9. Lewis Pass. This is one of the three main routes through the Southern Alps and whilst not having the magnificent scenery of the Haarst Pass, it does have a darker, wild beauty, particularly the approach along the Maruia River valley.

10. Hanmer Springs. I include Hanmer Springs in my highlights based on what it could have offered if it had not been pouring with rain, namely: Thermal Pools in an attractive setting. Seniors 60+ get a 25% discount.

This goes into my list of to-do next time. At least the rain didn’t stop me enjoying fish (hoki) and chips by the fire in the historic Log Cabin restaurant.

Maruia River valley approaching the Lewis Pass
Maruia River valley approaching the Lewis Pass


This is not an area for big hotel chains, but that was no problem. I was able to find accommodation at short notice via the trivago website for about £65 a night for a double room with kitchen facilities.

I can happily recommend all three motels I stayed at: Aspen Court Motel in Kaikoura, with an ocean view; Two Tree Lodge in Blenheim, just by the riverside walkway; and Hanmer Inn Motel in Hanmer Springs.

It was a little confusing to be greeted by Susan at the Hanmer Inn Motel with her rich Scottish accent amid scenery that could well have been the Scottish Highlands! She couldn‘t have been more helpful, even arranging to recharge my laptop; I’d managed to leave the charger at the previous motel!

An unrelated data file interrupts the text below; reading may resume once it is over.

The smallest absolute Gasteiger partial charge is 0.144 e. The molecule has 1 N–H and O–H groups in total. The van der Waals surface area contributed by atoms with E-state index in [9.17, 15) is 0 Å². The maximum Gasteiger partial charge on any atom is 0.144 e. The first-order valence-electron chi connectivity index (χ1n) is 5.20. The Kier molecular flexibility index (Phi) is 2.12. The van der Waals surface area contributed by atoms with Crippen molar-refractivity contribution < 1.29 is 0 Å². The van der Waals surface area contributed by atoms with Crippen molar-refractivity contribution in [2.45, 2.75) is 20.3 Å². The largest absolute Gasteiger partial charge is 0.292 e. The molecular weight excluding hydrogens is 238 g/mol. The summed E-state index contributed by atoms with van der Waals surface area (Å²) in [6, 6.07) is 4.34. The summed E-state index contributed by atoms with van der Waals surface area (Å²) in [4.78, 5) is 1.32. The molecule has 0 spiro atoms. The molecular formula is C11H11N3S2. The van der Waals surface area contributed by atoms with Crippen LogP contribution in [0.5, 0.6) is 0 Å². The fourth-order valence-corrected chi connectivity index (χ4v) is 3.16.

Walkway through central Blenheim
Walkway through central Blenheim

My Driving Tours in New Zealand

With a maximum speed of 100 kph and almost empty roads, the driving was quite relaxing.

Travelling around by hire car should not be avoided by Senior Travellers if the alternative is an organised tour. Do you really want to be shunted around like a schoolchild when you can travel free as a bird, almost, with many excellent motels along the way?

And of course, they drive on the left in New Zealand and have cars with manual gears – unlike my next stop in Vancouver, Canada!